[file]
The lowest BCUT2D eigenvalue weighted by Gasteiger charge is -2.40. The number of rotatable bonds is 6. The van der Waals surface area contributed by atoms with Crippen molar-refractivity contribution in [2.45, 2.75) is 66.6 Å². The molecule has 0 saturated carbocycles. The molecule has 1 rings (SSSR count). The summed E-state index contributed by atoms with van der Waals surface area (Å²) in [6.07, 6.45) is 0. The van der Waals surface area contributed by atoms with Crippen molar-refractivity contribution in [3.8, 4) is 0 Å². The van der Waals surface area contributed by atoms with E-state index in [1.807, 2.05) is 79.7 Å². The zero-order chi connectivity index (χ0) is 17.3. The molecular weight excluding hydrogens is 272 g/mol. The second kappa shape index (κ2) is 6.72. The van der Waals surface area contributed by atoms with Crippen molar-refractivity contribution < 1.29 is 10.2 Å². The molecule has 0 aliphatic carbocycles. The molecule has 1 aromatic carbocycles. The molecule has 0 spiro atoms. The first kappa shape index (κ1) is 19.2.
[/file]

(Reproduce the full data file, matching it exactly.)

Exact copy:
The lowest BCUT2D eigenvalue weighted by Gasteiger charge is -2.40. The number of rotatable bonds is 6. The van der Waals surface area contributed by atoms with Crippen molar-refractivity contribution in [2.45, 2.75) is 66.6 Å². The molecule has 0 saturated carbocycles. The molecule has 1 rings (SSSR count). The summed E-state index contributed by atoms with van der Waals surface area (Å²) in [6.07, 6.45) is 0. The van der Waals surface area contributed by atoms with Crippen molar-refractivity contribution in [3.8, 4) is 0 Å². The van der Waals surface area contributed by atoms with E-state index in [1.807, 2.05) is 79.7 Å². The zero-order chi connectivity index (χ0) is 17.3. The molecular weight excluding hydrogens is 272 g/mol. The second kappa shape index (κ2) is 6.72. The van der Waals surface area contributed by atoms with Crippen molar-refractivity contribution < 1.29 is 10.2 Å². The molecule has 0 aliphatic carbocycles. The molecule has 1 aromatic carbocycles. The molecule has 0 spiro atoms. The first kappa shape index (κ1) is 19.2.